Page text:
Sept. 11, 2001 claimed plenty of casualties in an already embattled airline industry, and competitive commercial air service in Dubuque could be counted among the fallen.
Once the home of three commercial carriers, United, Northwest and American Eagle, the Dubuque Regional Airport's list dwindled to a single service provider in 2003, when then-financially floundering Northwest pulled its regional operations from Dubuque.
While American Eagle, the airport's sole surviving carrier, has added more flights and jet service to its Dubuque-to-Chicago route, local business travelers in particular have been clamoring for more destinations and greater flight frequency.
In what appears to be a stepped-up campaign, Dubuque Regional Airport officials are recharging efforts to land another hub, expand flight schedules and go after another commercial carrier.
Airport manager Robert Grierson said a meeting is scheduled for later this month with American Eagle, regional carrier of American Airlines.
"We have discussed using turbo-prop service to St. Louis, and regional jet service down to Dallas/Fort Worth," Grierson said of the air travel possibilities.
He cautioned that the discussions are just that.
"I wouldn't call it concrete at all; I wouldn't even call it Jell-O yet, " Grierson said. "(American Eagle) is very comfortable with what they have in Dubuque right now. We are just giving them different ideas and suggestions."
Dave Jackson, American Eagle spokesman, said the idea of expanding Dubuque air service is something the regional carrier is "willing to study." But like anything in the business world, especially in the volatile airline industry, Jackson said expanded service boils down to a basic economic question.
"Any additional flights we would add to any hub would be contingent upon demand," he said. "There has to be a willingness on the flying public's part to fly to those cities."
But the Dubuque market hasn't been short on demand.
American Eagle topped 4,000 passenger enplanements in Dubuque in July, up 13 percent from the same month in 2005. The numbers have consistently grown during the past five years, following the departure of the United Airlines regional carrier, which ended its Dubuque-to-Chicago service a week before 9/11.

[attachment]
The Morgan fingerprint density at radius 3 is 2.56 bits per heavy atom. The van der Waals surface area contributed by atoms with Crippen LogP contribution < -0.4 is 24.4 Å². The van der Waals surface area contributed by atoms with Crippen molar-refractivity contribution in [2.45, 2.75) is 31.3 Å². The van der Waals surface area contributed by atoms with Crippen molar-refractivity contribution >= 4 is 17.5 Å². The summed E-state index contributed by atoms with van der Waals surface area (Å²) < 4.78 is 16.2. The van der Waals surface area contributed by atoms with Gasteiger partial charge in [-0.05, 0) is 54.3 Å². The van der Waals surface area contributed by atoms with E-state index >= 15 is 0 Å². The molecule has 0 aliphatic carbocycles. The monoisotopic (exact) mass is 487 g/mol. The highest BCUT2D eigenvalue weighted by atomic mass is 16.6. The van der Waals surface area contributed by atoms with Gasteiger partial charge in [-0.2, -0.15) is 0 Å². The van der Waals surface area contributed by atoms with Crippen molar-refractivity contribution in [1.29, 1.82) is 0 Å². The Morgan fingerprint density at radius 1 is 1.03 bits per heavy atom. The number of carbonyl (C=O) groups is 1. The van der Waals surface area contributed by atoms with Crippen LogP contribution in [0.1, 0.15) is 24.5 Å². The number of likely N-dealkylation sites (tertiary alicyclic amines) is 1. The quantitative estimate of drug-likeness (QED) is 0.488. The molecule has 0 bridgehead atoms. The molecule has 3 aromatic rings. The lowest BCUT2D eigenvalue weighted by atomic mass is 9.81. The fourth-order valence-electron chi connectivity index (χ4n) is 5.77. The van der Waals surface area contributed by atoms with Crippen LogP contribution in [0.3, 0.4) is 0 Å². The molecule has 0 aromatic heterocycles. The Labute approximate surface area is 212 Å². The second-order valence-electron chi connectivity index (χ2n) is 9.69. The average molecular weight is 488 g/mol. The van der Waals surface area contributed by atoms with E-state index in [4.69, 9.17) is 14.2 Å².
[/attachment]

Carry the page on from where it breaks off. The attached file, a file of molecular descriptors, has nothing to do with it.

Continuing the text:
Overall, American Eagle's financial health has improved, helping the recovery of the airline corporation's parent. In 2005, the regional carrier brought in about $1.5 billion in revenue for American Airlines, just in connecting passengers to the airline, according to Jackson.
"That's the way we see our value to the network," the spokesman said.
City officials a few years ago rolled out the "Fly Dubuque" campaign, an ambitious effort aimed at getting tri-state area residents to think Dubuque first when making air travel plans. The initiative was underwritten by hundreds of thousands of dollars in business travel commitments to Fly Dubuque - ultimately pouring cash into American Eagle's coffers.
But air travelers might have another option. Grierson said airport officials have met with another carrier, apparently curious about the Dubuque market.
"They are very interested in the business travelers we have in our community," he said declining to disclose the name of the company.
A consultant is expected to conduct an analysis of tri-state business travelers, which will be forwarded on to the carrier. Grierson said the airline wouldn't provide service to Chicago, but rather to a hub that would "fit the bill of our top 25 destinations."
If the carrier likes what it sees in the Dubuque market, it could begin service in a little more than a year, Grierson said. But there remains a lot of "ifs" ahead. Given the spate of airline bankruptcies, the rising price of oil, the fallout of the Middle East and the constant specter of terrorism, Grierson said any deal is far from done.
The push is on to find another hub connection, preferably one to the South or West.
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